Royal Engineers bridging a stream sometime in 1917. Around 25,000 strong at the start of the war, the R.E. had expanded to well over 300,000 men by 1918.
And these are just a few of them.
The army could not have functioned without the engineers, who were responsible not only for the construction and maintenance of roads,…
…but also operated both railways (above) and inland waterways, as seen in the first photograph, without which supplies could not be brought up to the fighting men in the front line.
And of course they were responsible for maintaining the army’s weapons of war and the crucial telephone & wireless systems that allowed communication between the front lines and command. 1915 saw the formation of the R.E. Tunnelling Companies (and the recruitment of experienced miners from back in Blighty) in response to German mining operations beneath the British lines, and as the war progressed, the engineers’ duties would increase to include quarrying (remember our visit to the boves at Arras), forestry work, dugout construction, underground gas warfare, aerial surveying and the implementation of new camouflage techniques.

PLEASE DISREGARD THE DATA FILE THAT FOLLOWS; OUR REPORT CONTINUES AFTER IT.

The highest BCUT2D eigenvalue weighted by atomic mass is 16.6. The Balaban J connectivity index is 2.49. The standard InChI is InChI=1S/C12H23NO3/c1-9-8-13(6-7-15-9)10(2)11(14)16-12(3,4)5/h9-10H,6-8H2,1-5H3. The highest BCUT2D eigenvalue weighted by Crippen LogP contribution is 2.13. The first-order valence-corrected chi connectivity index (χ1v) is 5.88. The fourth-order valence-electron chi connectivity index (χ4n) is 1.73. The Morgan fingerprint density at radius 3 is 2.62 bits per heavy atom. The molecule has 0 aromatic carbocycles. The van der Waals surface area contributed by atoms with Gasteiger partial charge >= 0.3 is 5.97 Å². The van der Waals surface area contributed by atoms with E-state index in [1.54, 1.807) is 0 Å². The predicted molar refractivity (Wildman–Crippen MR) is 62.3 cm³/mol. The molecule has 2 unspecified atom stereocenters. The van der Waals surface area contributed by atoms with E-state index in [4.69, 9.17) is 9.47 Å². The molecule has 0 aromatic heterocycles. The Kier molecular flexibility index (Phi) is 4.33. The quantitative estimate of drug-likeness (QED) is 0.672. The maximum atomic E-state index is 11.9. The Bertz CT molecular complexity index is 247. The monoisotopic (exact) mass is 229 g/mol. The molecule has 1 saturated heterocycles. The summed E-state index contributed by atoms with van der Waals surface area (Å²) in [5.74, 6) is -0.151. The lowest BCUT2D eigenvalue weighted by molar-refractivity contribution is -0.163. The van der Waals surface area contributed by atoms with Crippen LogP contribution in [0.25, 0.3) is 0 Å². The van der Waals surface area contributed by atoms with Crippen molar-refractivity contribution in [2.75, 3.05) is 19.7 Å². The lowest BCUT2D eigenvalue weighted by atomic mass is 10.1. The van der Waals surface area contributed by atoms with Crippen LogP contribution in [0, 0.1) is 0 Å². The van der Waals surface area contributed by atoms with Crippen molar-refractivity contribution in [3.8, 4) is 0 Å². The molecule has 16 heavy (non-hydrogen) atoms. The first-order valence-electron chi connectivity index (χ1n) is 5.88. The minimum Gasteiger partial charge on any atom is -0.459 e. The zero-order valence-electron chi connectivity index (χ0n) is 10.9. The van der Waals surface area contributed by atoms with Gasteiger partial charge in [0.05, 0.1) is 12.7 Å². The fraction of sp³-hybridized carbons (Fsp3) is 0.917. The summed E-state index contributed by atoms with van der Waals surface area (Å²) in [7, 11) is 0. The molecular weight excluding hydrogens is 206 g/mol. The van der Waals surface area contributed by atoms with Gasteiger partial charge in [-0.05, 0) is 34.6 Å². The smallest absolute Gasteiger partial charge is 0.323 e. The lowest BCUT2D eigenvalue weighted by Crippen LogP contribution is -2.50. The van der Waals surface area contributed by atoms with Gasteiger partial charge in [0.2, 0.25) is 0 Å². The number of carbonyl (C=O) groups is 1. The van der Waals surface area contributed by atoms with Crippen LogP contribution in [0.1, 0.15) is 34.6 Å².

The CWGC database gives a figure of 23,736 Royal Engineers who died during the Great War. These are the men who came home.